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Dodgers in July: Historically bad month for starting pitchers

But the offense and bullpen were good enough for a winning month anyway

MLB: Los Angeles Dodgers at Texas Rangers Jerome Miron-USA TODAY Sports

The Dodgers made history in July! Sure, it was for the wrong reasons, having a starting rotation struggling so bad that adding the highest ERA in baseball among qualified pitchers via trade made actual sense.

But it’s also all relative. Despite the terrible, horrible, no good, and very bad starting pitching, the Dodgers got pretty good work out of the bullpen, and the offense was good enough to sweep a lot of the mistakes under the rug.

In all, the Dodgers were 13-10 during July, which is nearly a 92-win pace over an entire season. That’s good, even if it doesn’t measure up to the triple-digit-win pace of the bulk of the previous six seasons. It was also an improvement over a very middling June that saw the Dodgers lose as many games as they won.

That 13-10 July was also good enough for the Dodgers to turn around a two-game deficit in the National League West to open the month into a two-game lead in the division entering the final day of the month, with the Dodgers off Monday.

Dodgers in July

13-10 record
133 runs scored (5.78 per game, 2nd in MLB)
113 runs allowed (4.91 per game, 20th in MLB)
.574 pythagorean win percentage (13-10)

Year to date

59-45 record
578 runs scored (5.56 per game, 3rd in MLB)
490 runs allowed (4.71 per game, 19th in MLB)
.575 pythagorean win percentage (60-44)

Previously monthly reviews: April | May | June

I wouldn’t say I’ve been missing it, Bob

Dodgers starters had a 6.18 ERA during July, compared to 2.93 for the bullpen. part of that can be explained by Clayton Kershaw not throwing a single pitch during the month, out with left shoulder soreness. He may be back soon. But both Julio Urías and Tony Gonsolin, nominally the Dodgers’ two best healthy starters, each had ERAs over six in the month.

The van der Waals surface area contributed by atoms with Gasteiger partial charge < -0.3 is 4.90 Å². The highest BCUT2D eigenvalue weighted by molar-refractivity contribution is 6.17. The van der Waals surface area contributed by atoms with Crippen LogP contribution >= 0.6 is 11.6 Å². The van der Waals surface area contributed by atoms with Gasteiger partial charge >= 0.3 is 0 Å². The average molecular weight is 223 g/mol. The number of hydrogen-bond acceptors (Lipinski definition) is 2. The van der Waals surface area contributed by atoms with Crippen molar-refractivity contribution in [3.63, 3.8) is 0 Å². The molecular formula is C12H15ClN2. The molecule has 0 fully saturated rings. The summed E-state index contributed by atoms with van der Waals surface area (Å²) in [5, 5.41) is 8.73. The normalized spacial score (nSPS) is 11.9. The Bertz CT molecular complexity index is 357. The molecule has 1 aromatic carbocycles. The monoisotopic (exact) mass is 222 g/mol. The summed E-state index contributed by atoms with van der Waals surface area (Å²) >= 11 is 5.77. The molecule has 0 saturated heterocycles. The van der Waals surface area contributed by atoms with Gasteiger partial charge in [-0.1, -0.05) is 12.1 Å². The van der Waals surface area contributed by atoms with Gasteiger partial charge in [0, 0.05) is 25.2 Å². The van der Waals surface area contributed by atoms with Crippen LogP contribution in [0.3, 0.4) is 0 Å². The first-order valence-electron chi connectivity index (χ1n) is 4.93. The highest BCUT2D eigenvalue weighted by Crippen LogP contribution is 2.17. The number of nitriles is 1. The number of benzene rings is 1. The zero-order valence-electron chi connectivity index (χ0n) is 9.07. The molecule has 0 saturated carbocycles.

The 6.18 ERA is the second-worst by Dodgers starters in franchise history in a month with at least 15 games, trailing only the 7.31 ERA put up by Brooklyn’s rotation in July 1944 during World War II.

Dodgers pitching strikeout rates

Month K rate MLB rank
Month K rate MLB rank
April 21.56% 24th
May 22.45% 15th
June 23.88% 11th
July 23.16% 13th

New acquisition and returning old friend Joe Kelly wants to expand beyond the basics.

“The numbers that really matter to winning I think is what’s not shown on the board,” he said Saturday. “All they see is wins, losses, and ERA. They don’t see the numbers that ultimately really matter, that shows how good a pitcher is. Like FIP, BABIP, slug, and all those numbers.”

Using FIP, Dodgers starters were at 4.47 in July compared to 3.45 for relievers. That’s not as wide a gap in performance, but still not particularly appealing either. Los Angeles starters FIP ranked 18th in the majors during the month, while the bullpen ranked fourth.

However, another July stat could offer a clue to the Dodgers’ activity at the trade deadline.

Dodgers pitchers in July struck out 23.16 percent of batters faced, down from 23.88 percent in June and ending an upward trajectory since the start of the season. But most importantly, the July strikeout rate ranked just 13th in MLB, very middling. On the season, LA’s 22.7-percent strikeout rate ranks 18th.

Friday’s trade with the White Sox brought two pitchers who should help this. Kelly has the best strikeout rate of his career (32.3 percent) this season — “I would argue his stuff is even better than it was when he was with us,” Dave Roberts said. “The velocity, the curveball, all that stuff.” — and Lance Lynn’s 26.92-percent strikeout rate ranks 17th among qualified pitchers and is more than three ticks higher than any other Dodgers starter not named Kershaw.

Driving forces on offense

It’s no surprise that Freddie Freeman (.359/.438/.685, 201 wRC+) and Mookie Betts (.305/.426/.585, 168 wRC+) were the Dodgers’ two best hitters in July, since they are the team’s two best players. But both reached higher gears for extended stretches during the month.

Betts had 14 hits in 29 at-bats (.483) with five home runs in seven games surrounding the All-Star break. Freeman had a 15-for-24 (.625) stretch with seven extra-base hits from July 17-24, in which he reached base 21 times in a 30 plate appearances.

OPS & wRC+ by month

Month Max Muncy James Outman
Month Max Muncy James Outman
April 1.070, 180 .991, 165
May .675, 81 .552, 54
June .481, 43 .551, 54
July .906, 142 .904, 155
Source: FanGraphs

But the Dodgers also got turnaround months from both James Outman and Max Muncy. Outman went through rookie struggles in May and June before finding it again in July, hitting .309/.434/.471 with a 155 wRC+ and four stolen bases.

Muncy also struggled in May and June, and missed time in the latter with a hamstring injury. But he recovered to hit nine home runs in July, hitting .217/.340/.566 with a 142 wRC+ and a team-leading 22 runs batted in.

Both Outman and Muncy had incredible Aprils before struggling, making for quite the performance curve this season.

The month ahead

In August, the Dodgers play 17 games at home and 12 on the road. After a month with more American League opponents than National League foes, plus no division games, the Dodgers in August get back into the National League West with five games against the D-backs, four against the Padres, and four against the Rockies.

In the final weekend of the month the Dodgers head to Fenway Park, which serves as a return to Boston for Kiké Hernández and Ryan Braiser. And a couple of other dudes, too.